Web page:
The effects of Outgroup Size, Contact and Threat on Social Distance

The study of four Autonomous Republics of the Russian Federation

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The size of the outgroup is considered to be a crucial element to understand intergroup relations. In this paper, we examine the relations between the size of the outgroup at different levels with other elements important to predict intergroup relations, namely intergroup contact and threat. We find that perceived outgroup size at lower levels (neighbourhood and city) is more related to intergroup contact while perceived outgroup size at higher levels (republic) is more related to feelings of (symbolic) threat. Furthermore, the findings among Russian and titular groups in 4 autonomous republics of the Russian Federation indicate that in culturally heterogeneous contexts, both threat and contact have a stronger effect on prejudice compared to culturally homogeneous contexts.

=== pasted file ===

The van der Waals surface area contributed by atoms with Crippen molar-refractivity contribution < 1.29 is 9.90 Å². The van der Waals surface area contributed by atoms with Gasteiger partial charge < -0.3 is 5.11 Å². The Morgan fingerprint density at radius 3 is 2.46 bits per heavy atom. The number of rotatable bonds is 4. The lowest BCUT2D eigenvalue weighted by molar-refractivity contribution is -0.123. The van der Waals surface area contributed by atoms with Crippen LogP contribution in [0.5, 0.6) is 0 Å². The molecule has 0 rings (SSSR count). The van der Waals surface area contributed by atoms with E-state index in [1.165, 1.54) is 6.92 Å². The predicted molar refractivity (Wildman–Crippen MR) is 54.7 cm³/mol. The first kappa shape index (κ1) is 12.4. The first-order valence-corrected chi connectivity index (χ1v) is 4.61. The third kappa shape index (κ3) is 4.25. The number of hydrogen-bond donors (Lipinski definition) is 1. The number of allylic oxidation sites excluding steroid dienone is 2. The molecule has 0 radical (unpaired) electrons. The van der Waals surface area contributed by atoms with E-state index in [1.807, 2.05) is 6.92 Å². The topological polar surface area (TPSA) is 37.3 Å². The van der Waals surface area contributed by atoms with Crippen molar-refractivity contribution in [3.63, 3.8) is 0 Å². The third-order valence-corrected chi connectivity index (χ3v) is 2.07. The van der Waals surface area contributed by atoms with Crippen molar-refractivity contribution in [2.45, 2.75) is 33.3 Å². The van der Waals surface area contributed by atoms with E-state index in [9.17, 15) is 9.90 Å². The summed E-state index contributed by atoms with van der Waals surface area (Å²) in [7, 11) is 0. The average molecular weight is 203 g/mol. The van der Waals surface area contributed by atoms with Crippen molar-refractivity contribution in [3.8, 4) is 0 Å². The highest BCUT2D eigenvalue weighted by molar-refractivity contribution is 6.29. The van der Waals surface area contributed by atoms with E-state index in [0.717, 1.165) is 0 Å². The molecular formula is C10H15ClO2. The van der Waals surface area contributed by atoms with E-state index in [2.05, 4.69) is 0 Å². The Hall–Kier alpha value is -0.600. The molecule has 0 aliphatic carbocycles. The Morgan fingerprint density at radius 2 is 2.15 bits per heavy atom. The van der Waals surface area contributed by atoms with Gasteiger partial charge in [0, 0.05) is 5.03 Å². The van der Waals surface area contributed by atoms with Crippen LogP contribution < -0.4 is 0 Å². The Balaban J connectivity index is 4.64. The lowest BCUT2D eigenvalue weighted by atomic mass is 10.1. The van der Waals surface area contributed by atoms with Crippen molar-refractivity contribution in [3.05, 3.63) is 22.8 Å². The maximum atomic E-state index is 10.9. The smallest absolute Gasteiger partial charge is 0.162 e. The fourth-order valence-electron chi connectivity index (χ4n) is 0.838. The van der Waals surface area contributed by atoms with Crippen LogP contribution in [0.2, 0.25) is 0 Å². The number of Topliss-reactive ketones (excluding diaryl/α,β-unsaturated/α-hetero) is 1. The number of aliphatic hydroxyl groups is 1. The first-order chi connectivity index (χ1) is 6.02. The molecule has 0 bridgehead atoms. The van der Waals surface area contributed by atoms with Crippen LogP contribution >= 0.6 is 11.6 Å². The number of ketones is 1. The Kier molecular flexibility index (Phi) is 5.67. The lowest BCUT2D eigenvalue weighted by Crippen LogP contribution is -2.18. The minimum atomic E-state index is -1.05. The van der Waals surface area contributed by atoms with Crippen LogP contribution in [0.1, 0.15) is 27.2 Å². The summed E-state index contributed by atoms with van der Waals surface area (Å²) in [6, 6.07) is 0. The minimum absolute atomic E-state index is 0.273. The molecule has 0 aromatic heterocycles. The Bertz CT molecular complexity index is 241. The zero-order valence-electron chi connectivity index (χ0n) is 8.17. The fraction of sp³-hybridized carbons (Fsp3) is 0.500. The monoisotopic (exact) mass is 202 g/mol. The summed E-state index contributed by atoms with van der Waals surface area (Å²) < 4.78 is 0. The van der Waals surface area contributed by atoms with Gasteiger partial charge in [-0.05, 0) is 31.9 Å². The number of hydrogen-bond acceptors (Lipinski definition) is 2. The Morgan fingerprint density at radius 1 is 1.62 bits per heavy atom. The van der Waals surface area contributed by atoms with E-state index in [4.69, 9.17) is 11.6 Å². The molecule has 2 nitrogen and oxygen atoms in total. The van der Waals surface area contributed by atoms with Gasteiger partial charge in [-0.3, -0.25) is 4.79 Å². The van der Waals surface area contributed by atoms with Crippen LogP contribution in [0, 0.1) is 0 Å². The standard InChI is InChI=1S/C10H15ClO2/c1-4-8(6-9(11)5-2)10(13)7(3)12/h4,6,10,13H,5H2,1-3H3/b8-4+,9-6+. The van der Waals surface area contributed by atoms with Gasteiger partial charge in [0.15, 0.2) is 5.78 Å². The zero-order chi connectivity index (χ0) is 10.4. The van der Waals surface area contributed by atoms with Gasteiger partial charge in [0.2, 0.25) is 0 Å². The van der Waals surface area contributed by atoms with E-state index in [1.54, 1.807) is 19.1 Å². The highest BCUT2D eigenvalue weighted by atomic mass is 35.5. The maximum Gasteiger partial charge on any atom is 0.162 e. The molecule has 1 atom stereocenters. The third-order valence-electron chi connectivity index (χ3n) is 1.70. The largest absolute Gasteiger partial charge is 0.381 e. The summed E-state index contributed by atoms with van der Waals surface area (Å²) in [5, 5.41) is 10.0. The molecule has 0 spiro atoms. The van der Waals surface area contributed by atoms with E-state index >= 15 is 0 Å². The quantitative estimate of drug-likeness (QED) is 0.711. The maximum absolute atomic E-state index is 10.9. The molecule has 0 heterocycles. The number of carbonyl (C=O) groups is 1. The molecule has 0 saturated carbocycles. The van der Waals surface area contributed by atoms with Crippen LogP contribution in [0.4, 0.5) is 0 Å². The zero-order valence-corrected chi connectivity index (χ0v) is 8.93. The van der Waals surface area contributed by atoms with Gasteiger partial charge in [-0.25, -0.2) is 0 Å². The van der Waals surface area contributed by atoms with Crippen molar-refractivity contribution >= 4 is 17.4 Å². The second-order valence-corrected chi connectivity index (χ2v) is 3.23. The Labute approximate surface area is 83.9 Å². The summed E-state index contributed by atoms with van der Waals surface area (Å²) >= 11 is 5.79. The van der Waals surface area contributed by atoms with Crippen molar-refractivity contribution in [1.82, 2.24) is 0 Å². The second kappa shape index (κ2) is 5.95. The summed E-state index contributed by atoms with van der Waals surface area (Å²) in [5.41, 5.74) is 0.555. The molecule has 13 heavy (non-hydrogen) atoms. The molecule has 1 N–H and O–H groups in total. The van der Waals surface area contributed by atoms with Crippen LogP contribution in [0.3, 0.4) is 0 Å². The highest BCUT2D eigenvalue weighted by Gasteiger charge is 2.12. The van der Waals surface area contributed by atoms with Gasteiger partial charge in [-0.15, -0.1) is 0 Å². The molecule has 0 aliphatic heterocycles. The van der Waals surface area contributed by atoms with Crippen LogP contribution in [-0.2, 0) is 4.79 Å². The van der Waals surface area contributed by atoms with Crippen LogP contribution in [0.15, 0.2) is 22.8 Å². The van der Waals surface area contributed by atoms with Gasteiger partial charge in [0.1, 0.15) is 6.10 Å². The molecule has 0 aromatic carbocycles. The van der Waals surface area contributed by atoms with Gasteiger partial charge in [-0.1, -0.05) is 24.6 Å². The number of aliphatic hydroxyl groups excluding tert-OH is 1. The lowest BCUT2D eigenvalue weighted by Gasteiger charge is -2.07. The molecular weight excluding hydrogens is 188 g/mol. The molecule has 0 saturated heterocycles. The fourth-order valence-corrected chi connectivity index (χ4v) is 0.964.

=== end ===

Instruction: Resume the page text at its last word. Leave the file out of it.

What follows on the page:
Oscar Gabriel Mora Lopez


Oscar Gabriel Mora López has a Masters in Social Science with a specialty in Migration and Ethnic Relations from Utrecht University. He has a bachelors degree in Sociology and Communication Science. He is Member of Mexico's Foreign Service since 2012.

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Publishing House:

Editorial Académica Española


Immigration, ethnic relations, multiculturalism, group relations, Political Science

Product category:

SOCIAL SCIENCE / Sociology / General